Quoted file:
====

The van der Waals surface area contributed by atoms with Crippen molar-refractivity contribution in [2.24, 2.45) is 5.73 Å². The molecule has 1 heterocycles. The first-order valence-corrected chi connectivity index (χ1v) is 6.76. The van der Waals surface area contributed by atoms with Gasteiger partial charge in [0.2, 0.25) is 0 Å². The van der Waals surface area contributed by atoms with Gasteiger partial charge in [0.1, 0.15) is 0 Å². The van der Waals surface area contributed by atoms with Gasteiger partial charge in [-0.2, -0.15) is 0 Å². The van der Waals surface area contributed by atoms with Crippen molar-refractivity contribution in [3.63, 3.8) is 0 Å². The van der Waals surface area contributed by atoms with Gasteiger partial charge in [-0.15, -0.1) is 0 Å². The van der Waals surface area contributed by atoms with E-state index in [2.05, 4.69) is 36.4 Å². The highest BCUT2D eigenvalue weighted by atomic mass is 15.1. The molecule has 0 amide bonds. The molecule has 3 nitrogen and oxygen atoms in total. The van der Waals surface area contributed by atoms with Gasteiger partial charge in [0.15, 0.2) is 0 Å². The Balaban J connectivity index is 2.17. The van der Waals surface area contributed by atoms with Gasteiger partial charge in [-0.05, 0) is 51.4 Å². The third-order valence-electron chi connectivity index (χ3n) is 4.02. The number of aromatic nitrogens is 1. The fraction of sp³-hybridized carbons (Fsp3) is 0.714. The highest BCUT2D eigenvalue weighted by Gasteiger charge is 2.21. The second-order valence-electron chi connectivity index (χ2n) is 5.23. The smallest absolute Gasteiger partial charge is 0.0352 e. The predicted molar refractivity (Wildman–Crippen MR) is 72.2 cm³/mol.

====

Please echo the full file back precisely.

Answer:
The van der Waals surface area contributed by atoms with Crippen molar-refractivity contribution in [2.24, 2.45) is 5.73 Å². The molecule has 1 heterocycles. The first-order valence-corrected chi connectivity index (χ1v) is 6.76. The van der Waals surface area contributed by atoms with Gasteiger partial charge in [0.2, 0.25) is 0 Å². The van der Waals surface area contributed by atoms with Gasteiger partial charge in [0.1, 0.15) is 0 Å². The van der Waals surface area contributed by atoms with Gasteiger partial charge in [-0.2, -0.15) is 0 Å². The van der Waals surface area contributed by atoms with Crippen molar-refractivity contribution in [3.63, 3.8) is 0 Å². The van der Waals surface area contributed by atoms with Gasteiger partial charge in [-0.15, -0.1) is 0 Å². The van der Waals surface area contributed by atoms with E-state index in [2.05, 4.69) is 36.4 Å². The highest BCUT2D eigenvalue weighted by atomic mass is 15.1. The molecule has 0 amide bonds. The molecule has 3 nitrogen and oxygen atoms in total. The van der Waals surface area contributed by atoms with Gasteiger partial charge in [0.15, 0.2) is 0 Å². The Balaban J connectivity index is 2.17. The van der Waals surface area contributed by atoms with Gasteiger partial charge in [-0.05, 0) is 51.4 Å². The third-order valence-electron chi connectivity index (χ3n) is 4.02. The number of aromatic nitrogens is 1. The fraction of sp³-hybridized carbons (Fsp3) is 0.714. The highest BCUT2D eigenvalue weighted by Gasteiger charge is 2.21. The second-order valence-electron chi connectivity index (χ2n) is 5.23. The smallest absolute Gasteiger partial charge is 0.0352 e. The predicted molar refractivity (Wildman–Crippen MR) is 72.2 cm³/mol.